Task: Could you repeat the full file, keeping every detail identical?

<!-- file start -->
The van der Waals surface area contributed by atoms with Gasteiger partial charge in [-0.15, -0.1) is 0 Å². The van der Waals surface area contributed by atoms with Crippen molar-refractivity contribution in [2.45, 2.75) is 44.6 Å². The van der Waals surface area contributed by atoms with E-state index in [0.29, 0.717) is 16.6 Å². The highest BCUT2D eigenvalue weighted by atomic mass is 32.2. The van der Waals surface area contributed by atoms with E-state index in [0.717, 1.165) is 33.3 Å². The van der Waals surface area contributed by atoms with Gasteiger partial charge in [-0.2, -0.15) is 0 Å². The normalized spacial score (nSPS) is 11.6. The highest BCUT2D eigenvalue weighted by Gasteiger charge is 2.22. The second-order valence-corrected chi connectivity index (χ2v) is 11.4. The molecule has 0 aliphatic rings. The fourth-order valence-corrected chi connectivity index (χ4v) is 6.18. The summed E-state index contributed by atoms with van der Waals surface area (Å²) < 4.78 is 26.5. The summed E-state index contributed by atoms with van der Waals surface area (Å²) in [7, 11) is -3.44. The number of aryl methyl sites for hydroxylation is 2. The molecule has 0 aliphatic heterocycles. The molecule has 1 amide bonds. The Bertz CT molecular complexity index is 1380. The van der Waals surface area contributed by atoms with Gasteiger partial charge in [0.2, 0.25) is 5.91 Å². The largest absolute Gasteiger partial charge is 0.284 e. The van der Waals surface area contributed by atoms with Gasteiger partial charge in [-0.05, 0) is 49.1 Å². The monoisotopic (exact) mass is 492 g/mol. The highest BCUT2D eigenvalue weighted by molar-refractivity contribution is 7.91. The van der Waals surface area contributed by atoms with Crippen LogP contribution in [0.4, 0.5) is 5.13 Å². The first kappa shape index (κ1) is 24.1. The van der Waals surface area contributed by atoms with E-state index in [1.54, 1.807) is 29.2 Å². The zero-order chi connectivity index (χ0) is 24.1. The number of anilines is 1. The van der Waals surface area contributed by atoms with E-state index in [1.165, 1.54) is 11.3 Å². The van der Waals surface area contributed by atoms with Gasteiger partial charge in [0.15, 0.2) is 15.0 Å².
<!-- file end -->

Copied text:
The van der Waals surface area contributed by atoms with Gasteiger partial charge in [-0.15, -0.1) is 0 Å². The van der Waals surface area contributed by atoms with Crippen molar-refractivity contribution in [2.45, 2.75) is 44.6 Å². The van der Waals surface area contributed by atoms with E-state index in [0.29, 0.717) is 16.6 Å². The highest BCUT2D eigenvalue weighted by atomic mass is 32.2. The van der Waals surface area contributed by atoms with E-state index in [0.717, 1.165) is 33.3 Å². The van der Waals surface area contributed by atoms with Gasteiger partial charge in [-0.2, -0.15) is 0 Å². The normalized spacial score (nSPS) is 11.6. The highest BCUT2D eigenvalue weighted by Gasteiger charge is 2.22. The second-order valence-corrected chi connectivity index (χ2v) is 11.4. The molecule has 0 aliphatic rings. The fourth-order valence-corrected chi connectivity index (χ4v) is 6.18. The summed E-state index contributed by atoms with van der Waals surface area (Å²) < 4.78 is 26.5. The summed E-state index contributed by atoms with van der Waals surface area (Å²) in [7, 11) is -3.44. The number of aryl methyl sites for hydroxylation is 2. The molecule has 0 aliphatic heterocycles. The molecule has 1 amide bonds. The Bertz CT molecular complexity index is 1380. The van der Waals surface area contributed by atoms with Gasteiger partial charge in [0.2, 0.25) is 5.91 Å². The largest absolute Gasteiger partial charge is 0.284 e. The van der Waals surface area contributed by atoms with Gasteiger partial charge in [-0.05, 0) is 49.1 Å². The monoisotopic (exact) mass is 492 g/mol. The highest BCUT2D eigenvalue weighted by molar-refractivity contribution is 7.91. The van der Waals surface area contributed by atoms with Crippen LogP contribution in [0.4, 0.5) is 5.13 Å². The first kappa shape index (κ1) is 24.1. The van der Waals surface area contributed by atoms with E-state index in [1.54, 1.807) is 29.2 Å². The zero-order chi connectivity index (χ0) is 24.1. The number of anilines is 1. The van der Waals surface area contributed by atoms with E-state index in [1.165, 1.54) is 11.3 Å². The van der Waals surface area contributed by atoms with Gasteiger partial charge in [0.15, 0.2) is 15.0 Å².